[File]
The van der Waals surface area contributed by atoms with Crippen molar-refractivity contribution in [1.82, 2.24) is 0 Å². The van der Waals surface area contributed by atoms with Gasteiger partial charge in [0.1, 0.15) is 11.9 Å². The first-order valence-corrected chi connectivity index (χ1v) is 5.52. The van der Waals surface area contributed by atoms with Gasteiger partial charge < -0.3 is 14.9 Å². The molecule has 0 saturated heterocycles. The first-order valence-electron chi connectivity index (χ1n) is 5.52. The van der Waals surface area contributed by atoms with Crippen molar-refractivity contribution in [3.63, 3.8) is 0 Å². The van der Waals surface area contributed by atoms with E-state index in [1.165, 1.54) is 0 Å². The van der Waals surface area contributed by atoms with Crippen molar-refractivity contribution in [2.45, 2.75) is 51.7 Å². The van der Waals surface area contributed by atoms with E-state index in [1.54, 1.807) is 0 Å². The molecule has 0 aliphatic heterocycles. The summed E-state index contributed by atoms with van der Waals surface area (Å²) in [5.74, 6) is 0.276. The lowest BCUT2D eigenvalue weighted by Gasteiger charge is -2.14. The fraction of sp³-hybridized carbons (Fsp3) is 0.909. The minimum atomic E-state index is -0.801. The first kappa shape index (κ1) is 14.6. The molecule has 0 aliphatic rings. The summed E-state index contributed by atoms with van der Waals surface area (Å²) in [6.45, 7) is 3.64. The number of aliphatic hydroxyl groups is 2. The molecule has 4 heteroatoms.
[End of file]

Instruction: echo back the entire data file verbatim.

The van der Waals surface area contributed by atoms with Crippen molar-refractivity contribution in [1.82, 2.24) is 0 Å². The van der Waals surface area contributed by atoms with Gasteiger partial charge in [0.1, 0.15) is 11.9 Å². The first-order valence-corrected chi connectivity index (χ1v) is 5.52. The van der Waals surface area contributed by atoms with Gasteiger partial charge < -0.3 is 14.9 Å². The molecule has 0 saturated heterocycles. The first-order valence-electron chi connectivity index (χ1n) is 5.52. The van der Waals surface area contributed by atoms with Crippen molar-refractivity contribution in [3.63, 3.8) is 0 Å². The van der Waals surface area contributed by atoms with E-state index in [1.165, 1.54) is 0 Å². The van der Waals surface area contributed by atoms with Crippen molar-refractivity contribution in [2.45, 2.75) is 51.7 Å². The van der Waals surface area contributed by atoms with E-state index in [1.54, 1.807) is 0 Å². The molecule has 0 aliphatic heterocycles. The summed E-state index contributed by atoms with van der Waals surface area (Å²) in [5.74, 6) is 0.276. The lowest BCUT2D eigenvalue weighted by Gasteiger charge is -2.14. The fraction of sp³-hybridized carbons (Fsp3) is 0.909. The minimum atomic E-state index is -0.801. The first kappa shape index (κ1) is 14.6. The molecule has 0 aliphatic rings. The summed E-state index contributed by atoms with van der Waals surface area (Å²) in [6.45, 7) is 3.64. The number of aliphatic hydroxyl groups is 2. The molecule has 4 heteroatoms.